A recent review of the literature shows that compliance with vital sign monitoring in hospitals in the UK is lower at night (Griffiths 2015). They found that even in patients with significant early warning scores, compliance with vital sign measurement at night was suboptimal.
The authors felt that nurses’ views regarding the importance of patient rest and the negative effects of sleep disruption may play a role in the lower compliance at night. We actually concur that, for many patients, waking them at night to check vital signs may be counterproductive (see our August 6, 2013 Patient Safety Tip of the Week “Let Me Sleep!”). In that column we noted a study which looked at ward inpatients stratified by the MEWS (Modified Early Warning Score) score (Yoder 2013). Patients with a MEWS score of 1 or less had an adverse event rate of 5.0 per 1000 patient-days whereas those with a MEWS score of 7 or more had an adverse event rate of 157.3 per 1000 patient-days. Yet the number of nighttime vital sign interruptions was no different, averaging 2 vital sign check per patient per night. At least one vital sign interruption occurred for 99% of nights. Almost half the nighttime vital sign interruptions occurred in patients with MEWS score of 1 or less.
The obvious implication was that we might be able to avoid sleep interruptions in a large proportion of hospitalized patients by tailoring vital sign frequency to the clinical risk profile of the patients, improving their sleep and overall health and, at the same time, potentially reducing costs associated with that monitoring.
But monitoring vital signs remains the major way in which we identify clinical deterioration. Griffiths and colleagues in the current study suggest risk stratification and use of electronic/automated vital sign collection as potential strategies to get more appropriate monitoring of vital signs at night. They note that implementation of early warning score charts has improved compliance but that compliance remains lower at night even when standardized protocols have been implemented (De Meester 2013).
A recent presentation at the American Heart Association meeting also noted that many patients having cardiopulmonary arrests at night who have shockable cardiac rhythms are not on cardiac monitoring. Luca Marengo and colleagues from University Hospital (Basel, Switzerland) found that only a third of such patients were monitored at their hospital (Hochron 2015). Marengo also discussed the possible use of risk stratification as a solution. Patients identified as deteriorating might be monitored whereas those who are improving might go unmonitored. As above, the study which looked at ward inpatients stratified by the MEWS (Modified Early Warning Score) score (Yoder 2013) found that patients with a MEWS score of 1 or less had an adverse event rate of 5.0 per 1000 patient-days whereas those with a MEWS score of 7 or more had an adverse event rate of 157.3 per 1000 patient-days. Use of stratification by a score such as the MEWS score thus conceivably could be used to help determine which patients need nighttime monitoring.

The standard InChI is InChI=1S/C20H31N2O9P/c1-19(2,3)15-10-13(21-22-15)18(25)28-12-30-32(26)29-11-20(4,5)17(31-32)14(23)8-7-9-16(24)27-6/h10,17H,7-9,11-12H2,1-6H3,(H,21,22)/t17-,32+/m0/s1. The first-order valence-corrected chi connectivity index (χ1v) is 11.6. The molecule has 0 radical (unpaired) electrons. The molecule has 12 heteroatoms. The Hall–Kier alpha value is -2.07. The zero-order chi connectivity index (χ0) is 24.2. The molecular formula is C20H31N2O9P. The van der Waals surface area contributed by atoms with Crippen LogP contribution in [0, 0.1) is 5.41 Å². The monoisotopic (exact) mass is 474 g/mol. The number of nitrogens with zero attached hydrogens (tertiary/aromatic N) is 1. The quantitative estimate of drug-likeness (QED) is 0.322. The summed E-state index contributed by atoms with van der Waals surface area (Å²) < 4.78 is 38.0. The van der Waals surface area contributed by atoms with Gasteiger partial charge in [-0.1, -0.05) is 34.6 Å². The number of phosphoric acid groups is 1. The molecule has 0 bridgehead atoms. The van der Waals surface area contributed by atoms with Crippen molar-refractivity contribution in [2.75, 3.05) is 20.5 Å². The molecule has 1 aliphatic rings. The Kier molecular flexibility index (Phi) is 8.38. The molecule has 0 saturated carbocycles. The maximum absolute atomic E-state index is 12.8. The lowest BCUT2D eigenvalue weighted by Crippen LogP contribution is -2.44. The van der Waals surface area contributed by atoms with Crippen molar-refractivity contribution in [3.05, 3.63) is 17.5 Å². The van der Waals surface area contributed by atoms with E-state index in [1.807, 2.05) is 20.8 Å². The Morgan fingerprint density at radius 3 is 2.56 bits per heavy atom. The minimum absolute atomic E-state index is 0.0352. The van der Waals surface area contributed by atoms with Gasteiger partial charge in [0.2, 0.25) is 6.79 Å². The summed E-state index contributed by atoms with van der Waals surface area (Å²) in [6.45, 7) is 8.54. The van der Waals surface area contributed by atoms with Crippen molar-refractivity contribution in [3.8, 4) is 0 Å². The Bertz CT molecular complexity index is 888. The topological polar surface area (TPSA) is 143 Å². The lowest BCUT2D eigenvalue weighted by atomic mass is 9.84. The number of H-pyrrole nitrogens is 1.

One potential solution to the dichotomy between allowing patients to sleep yet appropriately monitoring them is use of patient-worn devices that can automatically monitor EKG, heart rate, blood pressure, oxygen saturation, respiratory rate, temperature and other variables (Dombrowski 2014). However, as pointed out in response by Yoder and colleagues (Yoder 2014), it is not clear that such continuous monitoring would result in more uninterrupted sleep for patients. In fact, it could result in low-risk patients being wakened even more frequently.
A recent study reviewed the experience of two hospitals that implemented such continuous monitoring systems on med-surg wards (Watkins 2015). The authors found that such systems resulted in an average of 10.8 alarms per patient per day (not broken down by time of day). A survey of nurses on those units showed that nurses felt the number of alarms and alerts were appropriate and that the system improved patient safety. They also felt that the alarms may have initiated nursing interventions that prevented failure-to-rescue events. An important part of that implementation was that alarm thresholds and time to alert annunciations were based on prior analysis of the distribution of each vital sign. But we need to keep in mind that these are still relatively subjective outcomes. The study did not report actual adverse event rates. And it did not stratify patients by acuity level or score like the MEWS. We’d bet those authors could go back and calculate the MEWS scores and determine whether the alarm rates paralleled the MEWS risk scores.
All this, of course, presents us with a dilemma. On one hand, we are recommending reduction in the number of patients on telemetry in our attempts to minimize “alarm fatigue” (see our Patient Safety Tip of the Week for July 2, 2013 “Issues in Alert Management”). On the other hand, we don’t want to miss early identification of patients at risk.